Lively discussions were the highlight of the session on 27 February 2021. Between the six of us, we had birders with an interesting mix of skill levels, experiences and birding styles.
The planned theme was “Level up your Listing”. However, most of the group was new to nature journaling. So, we combined an introduction to nature journaling with reflecting on peoples’ current listing practices. We looked at approaches to listing that are possible with field notes complementing existing practices. One is a variation on traditional listing, using bird names (identification).
Another is to create lists without focussing on, or even knowing, the names (no name birding). The example of no name listing generated keen interest.
Here are some of the reflections on the session.
“This session served to consolidate what I have learnt before and gave me a new insight into how to record birdcalls and so add a new dimension to my nature journaling.” Jane
“I am very interested to learn more about recording sound on paper.” Rob
“What I was also reminded of during the session is the pleasure of immersion in nature. Being able to grow in experience among superbly experienced birders. Our club has many kind and humble members who have no need to overwhelm anyone with their expertise and with whom birding is always a pleasurable experience. During the session I was reminded of the courses I’ve attended with Steve and the late Roy who taught us to pay attention to the detail of the bird, its habitat and behaviours.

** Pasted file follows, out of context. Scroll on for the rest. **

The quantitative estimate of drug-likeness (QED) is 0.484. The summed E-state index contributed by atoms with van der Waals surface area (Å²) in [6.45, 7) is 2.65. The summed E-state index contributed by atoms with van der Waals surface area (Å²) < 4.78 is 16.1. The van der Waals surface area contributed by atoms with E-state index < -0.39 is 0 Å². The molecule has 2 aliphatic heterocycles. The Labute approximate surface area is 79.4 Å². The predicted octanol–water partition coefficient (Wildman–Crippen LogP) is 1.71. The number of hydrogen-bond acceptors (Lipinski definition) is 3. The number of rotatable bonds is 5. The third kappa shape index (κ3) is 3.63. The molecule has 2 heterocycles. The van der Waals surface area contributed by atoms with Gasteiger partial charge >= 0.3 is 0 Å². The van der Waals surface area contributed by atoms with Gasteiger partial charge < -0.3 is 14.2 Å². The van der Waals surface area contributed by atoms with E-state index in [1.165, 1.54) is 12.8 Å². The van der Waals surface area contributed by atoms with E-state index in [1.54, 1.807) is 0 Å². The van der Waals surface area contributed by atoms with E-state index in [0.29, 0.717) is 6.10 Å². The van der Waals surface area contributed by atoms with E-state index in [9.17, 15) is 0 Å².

Journaling will help to record and develop birding knowledge and skill; it can also serve as a record of the human side of the club. I was reminded of Nicky’s enthusiasm, Crispin’s wry side observations, Jenny Norman’s wide knowledge base, Mark Liptrot side-tracking me into looking at butterflies. Sandi and her caterpillar parenting. Arnia and Leslie who are legendary, at least to me, Elena who was the first female bird guide I ever met.
Christelle once asked for photographs, not of pretty birds, but of birds doing stuff. To record that stuff, you must know your stuff and that means observing with understanding and a will to deepen that understanding and for that, journaling is key.” Sheryl
“I enjoyed every minute and the 2 hours just flew past. Of particular importance was that we were a small group. I sincerely appreciated learning about nature journaling and will use the opportunity to enjoy the anchoring effect and being in the moment. “Will happily attend another nature journaling online presentation in the future.” Monique
Report by Cati Vawda